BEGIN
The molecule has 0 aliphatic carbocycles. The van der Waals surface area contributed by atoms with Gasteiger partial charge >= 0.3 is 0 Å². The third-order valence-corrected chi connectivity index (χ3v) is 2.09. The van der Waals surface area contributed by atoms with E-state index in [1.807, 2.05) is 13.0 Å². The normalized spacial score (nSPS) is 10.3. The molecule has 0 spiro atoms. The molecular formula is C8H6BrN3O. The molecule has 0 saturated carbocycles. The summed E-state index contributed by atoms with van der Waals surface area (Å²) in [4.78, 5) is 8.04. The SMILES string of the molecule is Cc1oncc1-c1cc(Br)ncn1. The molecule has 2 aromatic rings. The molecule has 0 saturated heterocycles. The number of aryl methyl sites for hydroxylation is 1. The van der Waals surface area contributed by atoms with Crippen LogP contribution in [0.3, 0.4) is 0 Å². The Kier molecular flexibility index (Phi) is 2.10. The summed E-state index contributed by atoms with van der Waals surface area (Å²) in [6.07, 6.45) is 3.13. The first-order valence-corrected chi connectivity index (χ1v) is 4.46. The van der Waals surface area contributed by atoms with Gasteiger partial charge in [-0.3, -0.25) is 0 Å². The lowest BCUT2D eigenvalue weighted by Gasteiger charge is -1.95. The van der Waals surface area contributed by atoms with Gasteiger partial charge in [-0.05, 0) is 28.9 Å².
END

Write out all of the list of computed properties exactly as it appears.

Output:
The molecule has 0 aliphatic carbocycles. The van der Waals surface area contributed by atoms with Gasteiger partial charge >= 0.3 is 0 Å². The third-order valence-corrected chi connectivity index (χ3v) is 2.09. The van der Waals surface area contributed by atoms with E-state index in [1.807, 2.05) is 13.0 Å². The normalized spacial score (nSPS) is 10.3. The molecule has 0 spiro atoms. The molecular formula is C8H6BrN3O. The molecule has 0 saturated carbocycles. The summed E-state index contributed by atoms with van der Waals surface area (Å²) in [4.78, 5) is 8.04. The SMILES string of the molecule is Cc1oncc1-c1cc(Br)ncn1. The molecule has 2 aromatic rings. The molecule has 0 saturated heterocycles. The number of aryl methyl sites for hydroxylation is 1. The van der Waals surface area contributed by atoms with Crippen LogP contribution in [0.3, 0.4) is 0 Å². The Kier molecular flexibility index (Phi) is 2.10. The summed E-state index contributed by atoms with van der Waals surface area (Å²) in [6.07, 6.45) is 3.13. The first-order valence-corrected chi connectivity index (χ1v) is 4.46. The van der Waals surface area contributed by atoms with Gasteiger partial charge in [-0.3, -0.25) is 0 Å². The lowest BCUT2D eigenvalue weighted by Gasteiger charge is -1.95. The van der Waals surface area contributed by atoms with Gasteiger partial charge in [-0.05, 0) is 28.9 Å².